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Exploring cross-industry connectedness in corporate governance networks in the Philippines

Investing in Women The University of Sydney


The Philippines


Workplace Gender Equality

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Exploring cross-industry connectedness in corporate governance networks in the Philippines

Exploring cross-industry connectedness in corporate governance networks in the Philippines

The Exploring Cross-Industry Connectedness in Corporate Governance Networks in the Philippines report examines the degree to which individual directors are sitting on multiple corporate boards, and the impact this has on the gender diversity of the Philippine business sector.

The presence of common directors who occupy board seats in several companies within the same industry can be viewed as an indicator of the degree of concentration of control or influence within that industry. At a country-wide level, connectedness in corporate governance networks can indicate that the control and management of capital may be concentrated in the hands of a few highly connected and influential directors.

The report explains how these ‘connectors’ are responsible for bridging companies and industries, and act as the glue that binds the network together. Because they act as bridges between companies and industries, connectors effectively define the critical pathways through which information travels across the corporate sector. Therefore, as gateways and gatekeepers to information, they occupy very important and influential positions in the network.

These connectors and superconnectors also play a significant role in defining the overall structure of the network. The gender make-up of these network connectors and superconnectors therefore impacts the degree to which women control capital and influence the business sector in the Philippines.


The report finds that a total of 690 individual directors serve on the 992 board seats of the major corporations in the Philippines. Analysis shows that 165 of the 690 individual directors of the major corporations in the country (or 24%) sit on multiple board seats. Corporate boards in the country are dominated by men, who comprise 85% of directorships in the country, and the gender composition of connectors reflects this though with a further slight increase in the dominance of men. Around 89% of the connectors in the network are men, while only 11% are women.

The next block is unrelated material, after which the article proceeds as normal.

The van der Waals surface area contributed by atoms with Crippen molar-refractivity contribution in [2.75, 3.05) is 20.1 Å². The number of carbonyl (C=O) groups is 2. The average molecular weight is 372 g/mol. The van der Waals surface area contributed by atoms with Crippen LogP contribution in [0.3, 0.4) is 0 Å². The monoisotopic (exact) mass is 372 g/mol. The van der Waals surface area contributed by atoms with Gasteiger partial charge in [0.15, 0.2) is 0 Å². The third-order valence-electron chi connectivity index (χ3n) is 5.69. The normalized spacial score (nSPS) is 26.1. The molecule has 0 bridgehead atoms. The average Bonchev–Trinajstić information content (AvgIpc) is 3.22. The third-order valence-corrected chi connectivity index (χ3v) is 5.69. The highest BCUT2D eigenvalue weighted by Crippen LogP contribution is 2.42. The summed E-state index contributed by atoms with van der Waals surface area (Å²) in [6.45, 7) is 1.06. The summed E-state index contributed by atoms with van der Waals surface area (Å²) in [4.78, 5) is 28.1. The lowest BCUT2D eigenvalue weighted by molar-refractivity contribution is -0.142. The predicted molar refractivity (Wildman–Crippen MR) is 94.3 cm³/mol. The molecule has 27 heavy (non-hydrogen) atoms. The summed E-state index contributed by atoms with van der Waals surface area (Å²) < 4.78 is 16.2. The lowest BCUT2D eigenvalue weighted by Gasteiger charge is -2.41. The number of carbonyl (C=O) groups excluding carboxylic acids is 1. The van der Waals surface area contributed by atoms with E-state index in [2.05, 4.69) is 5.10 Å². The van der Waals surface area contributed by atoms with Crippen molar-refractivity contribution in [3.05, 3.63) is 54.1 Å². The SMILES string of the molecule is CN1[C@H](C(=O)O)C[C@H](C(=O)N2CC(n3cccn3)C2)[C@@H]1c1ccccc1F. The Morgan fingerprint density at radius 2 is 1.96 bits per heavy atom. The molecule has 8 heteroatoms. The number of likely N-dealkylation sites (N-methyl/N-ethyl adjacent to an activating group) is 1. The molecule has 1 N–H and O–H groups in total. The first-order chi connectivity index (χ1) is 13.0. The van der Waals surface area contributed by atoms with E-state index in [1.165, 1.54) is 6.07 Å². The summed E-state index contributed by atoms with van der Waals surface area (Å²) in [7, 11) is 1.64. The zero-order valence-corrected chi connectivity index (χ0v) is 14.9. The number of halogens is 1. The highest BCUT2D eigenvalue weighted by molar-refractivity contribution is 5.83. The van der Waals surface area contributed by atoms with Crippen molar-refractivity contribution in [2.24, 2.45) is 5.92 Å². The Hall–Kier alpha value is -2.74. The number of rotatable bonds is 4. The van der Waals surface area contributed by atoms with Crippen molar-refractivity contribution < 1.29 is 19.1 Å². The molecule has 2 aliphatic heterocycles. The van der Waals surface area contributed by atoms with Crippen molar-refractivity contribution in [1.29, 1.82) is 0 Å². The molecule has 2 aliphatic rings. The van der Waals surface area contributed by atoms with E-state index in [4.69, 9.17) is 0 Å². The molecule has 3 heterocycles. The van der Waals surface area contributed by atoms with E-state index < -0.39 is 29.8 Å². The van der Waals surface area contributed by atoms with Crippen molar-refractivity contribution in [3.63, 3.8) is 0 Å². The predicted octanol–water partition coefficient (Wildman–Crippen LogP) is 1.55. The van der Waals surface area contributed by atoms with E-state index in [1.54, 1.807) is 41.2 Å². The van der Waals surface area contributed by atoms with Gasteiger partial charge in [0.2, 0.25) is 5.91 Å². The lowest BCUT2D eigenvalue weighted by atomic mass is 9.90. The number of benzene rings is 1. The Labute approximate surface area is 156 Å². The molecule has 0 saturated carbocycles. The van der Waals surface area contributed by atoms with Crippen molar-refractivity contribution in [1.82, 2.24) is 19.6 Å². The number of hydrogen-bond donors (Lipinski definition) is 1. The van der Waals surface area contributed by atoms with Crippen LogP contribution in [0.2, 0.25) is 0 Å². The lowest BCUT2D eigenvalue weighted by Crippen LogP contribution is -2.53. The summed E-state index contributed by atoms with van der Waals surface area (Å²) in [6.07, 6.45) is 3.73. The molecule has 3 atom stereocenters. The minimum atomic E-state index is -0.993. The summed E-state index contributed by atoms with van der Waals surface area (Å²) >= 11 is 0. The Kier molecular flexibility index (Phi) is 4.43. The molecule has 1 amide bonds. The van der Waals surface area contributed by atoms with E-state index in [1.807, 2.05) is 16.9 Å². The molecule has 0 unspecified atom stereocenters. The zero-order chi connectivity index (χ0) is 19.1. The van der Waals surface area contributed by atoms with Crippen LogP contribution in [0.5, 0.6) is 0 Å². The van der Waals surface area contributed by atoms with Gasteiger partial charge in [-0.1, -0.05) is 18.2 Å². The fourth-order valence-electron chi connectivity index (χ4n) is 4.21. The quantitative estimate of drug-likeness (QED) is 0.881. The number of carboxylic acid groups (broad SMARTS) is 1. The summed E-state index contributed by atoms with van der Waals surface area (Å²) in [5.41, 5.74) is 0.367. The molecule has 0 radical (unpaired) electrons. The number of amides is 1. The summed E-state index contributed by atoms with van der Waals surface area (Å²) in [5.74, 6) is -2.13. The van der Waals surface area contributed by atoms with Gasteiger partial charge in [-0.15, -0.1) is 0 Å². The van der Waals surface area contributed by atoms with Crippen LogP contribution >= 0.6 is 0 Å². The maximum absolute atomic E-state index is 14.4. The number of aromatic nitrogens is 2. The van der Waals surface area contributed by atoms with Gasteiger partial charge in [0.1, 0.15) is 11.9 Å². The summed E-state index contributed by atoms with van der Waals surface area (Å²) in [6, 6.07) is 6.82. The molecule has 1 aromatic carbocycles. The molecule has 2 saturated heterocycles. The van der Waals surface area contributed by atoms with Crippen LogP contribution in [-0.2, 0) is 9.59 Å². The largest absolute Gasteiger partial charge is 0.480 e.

Among all network the connectors, 99 individuals (or 60% of connectors) occupy 2 board seats, and 33 individuals (or 20%) occupy 3 board seats. A further 33 individuals (or 20%) hold 4 or more directorships, thus putting them in the category of network ‘superconnectors’. Most of the superconnectors (14 individuals or 42%) occupy 4 board seats, while 18 individuals (or 55%) hold between 5 and 7 directorships. The single most connected individual in the network sits on 11 different boards. Among the 33 superconnectors in the network, only 1 is a woman, who holds 4 directorships. This indicates that network power and influence in the country is overwhelmingly concentrated among men.

The report concludes that while the participation of women in corporate boards is higher in the Philippines compared to other key countries in Southeast Asia (including Singapore and Indonesia), there continue to be significant opportunities to further improve gender diversity in the management and control of capital in the country.


  • Origin and significance of interlocks
  • The case of the Philippines
  • Network connectors
  • Corporate connectedness
  • Industry connectedness
  • Implications
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